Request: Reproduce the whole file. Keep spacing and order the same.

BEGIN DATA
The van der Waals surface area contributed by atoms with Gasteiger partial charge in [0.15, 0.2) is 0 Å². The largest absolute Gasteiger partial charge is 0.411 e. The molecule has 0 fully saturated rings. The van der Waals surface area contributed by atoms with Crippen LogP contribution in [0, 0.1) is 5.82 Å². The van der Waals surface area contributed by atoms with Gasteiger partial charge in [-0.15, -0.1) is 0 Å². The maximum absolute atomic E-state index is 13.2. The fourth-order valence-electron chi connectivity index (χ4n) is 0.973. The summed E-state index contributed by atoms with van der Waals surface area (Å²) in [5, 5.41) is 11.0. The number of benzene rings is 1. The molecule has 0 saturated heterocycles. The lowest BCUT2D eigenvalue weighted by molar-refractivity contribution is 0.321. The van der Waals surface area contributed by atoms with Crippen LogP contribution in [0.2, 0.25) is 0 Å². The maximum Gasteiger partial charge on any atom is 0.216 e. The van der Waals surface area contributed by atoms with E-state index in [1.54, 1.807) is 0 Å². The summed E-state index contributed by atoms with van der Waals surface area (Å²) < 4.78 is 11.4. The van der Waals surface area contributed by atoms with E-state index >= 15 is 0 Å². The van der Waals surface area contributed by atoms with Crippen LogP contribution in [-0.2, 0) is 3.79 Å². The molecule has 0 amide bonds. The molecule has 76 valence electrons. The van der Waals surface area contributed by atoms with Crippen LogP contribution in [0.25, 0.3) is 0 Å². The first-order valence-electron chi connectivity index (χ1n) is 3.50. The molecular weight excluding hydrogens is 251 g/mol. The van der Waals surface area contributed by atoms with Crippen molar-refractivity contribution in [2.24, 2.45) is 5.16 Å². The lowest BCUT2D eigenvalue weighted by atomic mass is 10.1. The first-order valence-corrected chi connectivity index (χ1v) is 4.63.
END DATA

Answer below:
The van der Waals surface area contributed by atoms with Gasteiger partial charge in [0.15, 0.2) is 0 Å². The largest absolute Gasteiger partial charge is 0.411 e. The molecule has 0 fully saturated rings. The van der Waals surface area contributed by atoms with Crippen LogP contribution in [0, 0.1) is 5.82 Å². The van der Waals surface area contributed by atoms with Gasteiger partial charge in [-0.15, -0.1) is 0 Å². The maximum absolute atomic E-state index is 13.2. The fourth-order valence-electron chi connectivity index (χ4n) is 0.973. The summed E-state index contributed by atoms with van der Waals surface area (Å²) in [5, 5.41) is 11.0. The number of benzene rings is 1. The molecule has 0 saturated heterocycles. The lowest BCUT2D eigenvalue weighted by molar-refractivity contribution is 0.321. The van der Waals surface area contributed by atoms with Crippen LogP contribution in [0.2, 0.25) is 0 Å². The maximum Gasteiger partial charge on any atom is 0.216 e. The van der Waals surface area contributed by atoms with E-state index in [1.54, 1.807) is 0 Å². The summed E-state index contributed by atoms with van der Waals surface area (Å²) < 4.78 is 11.4. The van der Waals surface area contributed by atoms with E-state index >= 15 is 0 Å². The van der Waals surface area contributed by atoms with Crippen LogP contribution in [-0.2, 0) is 3.79 Å². The molecule has 0 amide bonds. The molecule has 76 valence electrons. The van der Waals surface area contributed by atoms with Crippen LogP contribution in [0.25, 0.3) is 0 Å². The first-order valence-electron chi connectivity index (χ1n) is 3.50. The molecular weight excluding hydrogens is 251 g/mol. The van der Waals surface area contributed by atoms with Crippen molar-refractivity contribution in [2.24, 2.45) is 5.16 Å². The lowest BCUT2D eigenvalue weighted by atomic mass is 10.1. The first-order valence-corrected chi connectivity index (χ1v) is 4.63.